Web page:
TOKYO (Reuters) - Japan will fast-track the restart of some nuclear reactors, the regulator said on Wednesday, potentially breaking a logjam that has kept the country without nuclear power in the wake of the 2011 Fukushima disaster.
Making a priority list for a few nuclear plants will move them forward in an approval process that has become bogged down in laborious safety checks and paperwork.
It remains unclear when any of Japan’s 48 reactors could come back on-line, but fast-tracking the process is good news for the nuclear industry, which had been hoping to begin the restarts by the middle of this year.
The Nuclear Regulation Authority (NRA), an independent body created in 2012, said it will craft a priority list of plants that meet its earthquake and tsunami criteria as early as next month, selecting a few to expedite from six pressurised water reactors run by Kansai Electric Power Co, Kyushu Electric Power, Hokkaido Electric Power and Shikoku Electric Power.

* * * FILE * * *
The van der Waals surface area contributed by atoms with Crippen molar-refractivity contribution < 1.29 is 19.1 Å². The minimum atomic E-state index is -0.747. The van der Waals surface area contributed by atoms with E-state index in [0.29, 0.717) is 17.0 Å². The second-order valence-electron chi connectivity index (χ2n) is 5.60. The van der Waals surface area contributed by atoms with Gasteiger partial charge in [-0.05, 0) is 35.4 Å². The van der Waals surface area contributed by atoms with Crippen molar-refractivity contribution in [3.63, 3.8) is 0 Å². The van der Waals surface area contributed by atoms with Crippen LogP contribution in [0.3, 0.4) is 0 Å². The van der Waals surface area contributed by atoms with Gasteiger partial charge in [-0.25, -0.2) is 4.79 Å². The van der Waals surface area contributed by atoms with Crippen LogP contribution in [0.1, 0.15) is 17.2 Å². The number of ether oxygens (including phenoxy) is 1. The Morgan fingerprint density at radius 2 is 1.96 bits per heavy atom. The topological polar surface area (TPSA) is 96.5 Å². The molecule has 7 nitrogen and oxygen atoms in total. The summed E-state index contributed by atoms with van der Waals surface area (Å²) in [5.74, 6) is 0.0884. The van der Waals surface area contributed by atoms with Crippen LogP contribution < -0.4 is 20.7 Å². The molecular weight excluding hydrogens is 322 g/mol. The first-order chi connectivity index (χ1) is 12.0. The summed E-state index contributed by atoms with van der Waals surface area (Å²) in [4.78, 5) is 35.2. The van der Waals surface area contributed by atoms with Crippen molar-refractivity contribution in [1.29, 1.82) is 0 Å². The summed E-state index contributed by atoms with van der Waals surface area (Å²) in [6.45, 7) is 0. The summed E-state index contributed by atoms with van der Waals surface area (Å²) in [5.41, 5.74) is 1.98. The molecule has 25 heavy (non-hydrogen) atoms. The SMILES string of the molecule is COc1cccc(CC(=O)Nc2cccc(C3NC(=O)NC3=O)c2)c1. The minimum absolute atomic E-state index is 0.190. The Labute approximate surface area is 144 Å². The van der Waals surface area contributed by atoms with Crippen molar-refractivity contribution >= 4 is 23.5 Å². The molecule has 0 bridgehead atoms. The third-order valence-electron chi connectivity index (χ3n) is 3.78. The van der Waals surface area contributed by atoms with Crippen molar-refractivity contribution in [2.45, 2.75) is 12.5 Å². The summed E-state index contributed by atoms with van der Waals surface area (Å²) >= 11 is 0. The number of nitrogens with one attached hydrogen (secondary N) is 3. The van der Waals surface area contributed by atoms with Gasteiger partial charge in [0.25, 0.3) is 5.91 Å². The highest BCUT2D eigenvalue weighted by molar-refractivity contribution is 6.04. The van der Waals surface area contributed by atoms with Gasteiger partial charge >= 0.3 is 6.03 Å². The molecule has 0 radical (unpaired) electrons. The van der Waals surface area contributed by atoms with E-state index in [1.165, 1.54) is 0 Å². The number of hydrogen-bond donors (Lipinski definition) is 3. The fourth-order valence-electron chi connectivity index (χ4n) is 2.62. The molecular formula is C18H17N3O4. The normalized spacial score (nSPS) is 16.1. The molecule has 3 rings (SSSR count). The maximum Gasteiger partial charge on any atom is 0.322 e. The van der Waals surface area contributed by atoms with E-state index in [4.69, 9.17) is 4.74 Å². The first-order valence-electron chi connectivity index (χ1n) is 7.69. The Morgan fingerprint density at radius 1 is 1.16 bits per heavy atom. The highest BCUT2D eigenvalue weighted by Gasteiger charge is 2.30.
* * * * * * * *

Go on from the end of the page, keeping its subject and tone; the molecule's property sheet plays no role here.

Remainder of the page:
Japan’s nuclear shutdown has forced the resource-poor nation to import costly fossil fuel, pushing the economy into a record 18 months of trade deficits.
The regulator began vetting restart applications from eight utilities last July under new, tougher guidelines. The process has already run over the initially expected six months, with no end in sight. The NRA has come under fire from utilities and Japan’s biggest corporations for the slow pace in approving restarts.
Regulatory officials will compile reports on a handful of prioritised plants, which will then be handed off for public comment for an additional four weeks. The NRA will also hold town hall meetings in local communities where plants are based to field any scientific and technical questions.
Trade and industry minister Toshimitsu Motegi said this week the regulator should give some sort of “outlook” for the restart process so plant operators can plan their business accordingly. Hokkaido Electric, which is seeking to restart its 3-reactor Tomari plant, has said it is considering additional rate hikes to offset high fuel costs.
NRA chairman Shunichi Tanaka said comments by Motegi or pressure from utilities did not affect decisions by the regulator. “This has absolutely no impact on our review,” he said. “There is no chance we will be swayed.”
(This story has been refiled to remove initials from headline)
Reporting by Mari Saito and Kentaro Hamada; Editing by Ian Geoghegan